After a quick call in to work, I arranged to work from home for the day and made a phone call to the GP’s office enquiring about whether I would need to go see him or even whether I should be out in public, not wanting to infect others and all! I ended up going to an appointment there in the afternoon and he confirmed the rash as Chicken Pox and advised me not to leave the house for the next two weeks. (Fun times, not so much!)
So I had an extremely boring two weeks where I worked from home (I’m lucky that 99% of my job can be done remotely, so I don’t need to be in the office at work all the time) and left the house a sum total of four times. After all, groceries needed doing, and I couldn’t bring myself to allow someone else to pick out the “correct” fruit for me at the supermarket! (Yes I know, pedantic much?!)
At the end of the most boring two weeks of my life to date (note to the Universe, that statement is not a challenge), I was still having new spots pop up each day… What to do now?! I know, another GP appointment (more $$). During this appointment, he said “hmmm, I don’t think you actually have chicken pox, I think it’s a stress related rash – I’ll refer you to a skin specialist”.
By now, I was a little annoyed at having paid $80 for two GP appointments where he hadn’t actually been that helpful, and perhaps more annoyed at being told I had something that was “stress related”.
So off I trotted to another appointment (more $$, sigh). The skin specialist was extremely thorough though and made a note of my symptoms (extremely tired, headaches, THAT dastardly skin rash etc). He then confirmed what I had already started to think… Glandular Fever! (Also known as “Kissing Disease”, Mono or whatever you’d like to call it!) He prescribed a double dose of antihistamines daily for four weeks and said that should clear the “Chicken Pox rash” up. (Three weeks on and I’m still getting new spots each day eeeekkk… Note to the spots “Listen up real good, right, you listening?! You’ve got exactly 5 days to stop appearing before we see the skin specialist again for the one month check up, or there’ll be trouble!)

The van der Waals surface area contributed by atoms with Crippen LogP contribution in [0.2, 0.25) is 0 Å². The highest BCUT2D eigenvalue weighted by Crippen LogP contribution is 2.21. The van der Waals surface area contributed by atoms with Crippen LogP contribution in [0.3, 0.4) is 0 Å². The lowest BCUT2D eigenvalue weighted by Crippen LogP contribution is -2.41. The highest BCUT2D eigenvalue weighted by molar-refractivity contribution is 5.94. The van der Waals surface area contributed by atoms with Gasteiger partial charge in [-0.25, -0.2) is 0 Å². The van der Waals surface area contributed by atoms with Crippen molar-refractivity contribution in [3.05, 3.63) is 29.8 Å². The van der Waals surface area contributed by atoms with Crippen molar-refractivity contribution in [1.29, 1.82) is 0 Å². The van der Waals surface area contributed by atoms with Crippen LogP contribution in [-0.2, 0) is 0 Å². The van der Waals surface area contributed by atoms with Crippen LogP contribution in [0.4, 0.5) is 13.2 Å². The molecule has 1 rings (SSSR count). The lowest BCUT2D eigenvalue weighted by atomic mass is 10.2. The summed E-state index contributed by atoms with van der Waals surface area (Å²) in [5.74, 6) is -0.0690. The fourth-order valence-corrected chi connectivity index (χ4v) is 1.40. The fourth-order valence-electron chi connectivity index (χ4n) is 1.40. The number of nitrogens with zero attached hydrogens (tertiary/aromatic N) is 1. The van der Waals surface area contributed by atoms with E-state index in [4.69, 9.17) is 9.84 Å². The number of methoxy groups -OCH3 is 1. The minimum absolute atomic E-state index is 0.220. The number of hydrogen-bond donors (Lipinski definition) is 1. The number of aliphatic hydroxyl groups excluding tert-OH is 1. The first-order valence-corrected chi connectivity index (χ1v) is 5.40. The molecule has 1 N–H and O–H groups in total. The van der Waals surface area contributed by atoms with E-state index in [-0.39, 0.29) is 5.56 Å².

The skin fella advised me that the only way to get rid of the “glange” was to do a whole lot of resting, relaxing and then more RESTING. He then said that the causes of “glange” were low immune systems and/or stress (that bloody stress word again), and proceeded to ask questions… Was I under any more stress than usual? How was my Endometriosis at present? How was my arthritis?
The answer to all of his questions, YES… Yes I was more stressed than usual (wedding planning is no small task as it turns out!). Yes my Endo was playing up big time (more surgery due any day now). And Yes my arthritis appears to be firing on all cylinders/joints. And BANG, just like that the skin specialist confirmed it – Glandular Fever. So I had shelled out $80 to the GP, and then $90 to the skin specialist. In hindsight, I should’ve just short-cutted the whole process and gone straight to the skin specialist!
So 5 and a bit weeks on from the first spots appearing, I think I’m finally starting to feel my energy levels climbing back up. The spots ARE still appearing each day, so I’m really really hoping that they bugger off fairly soon!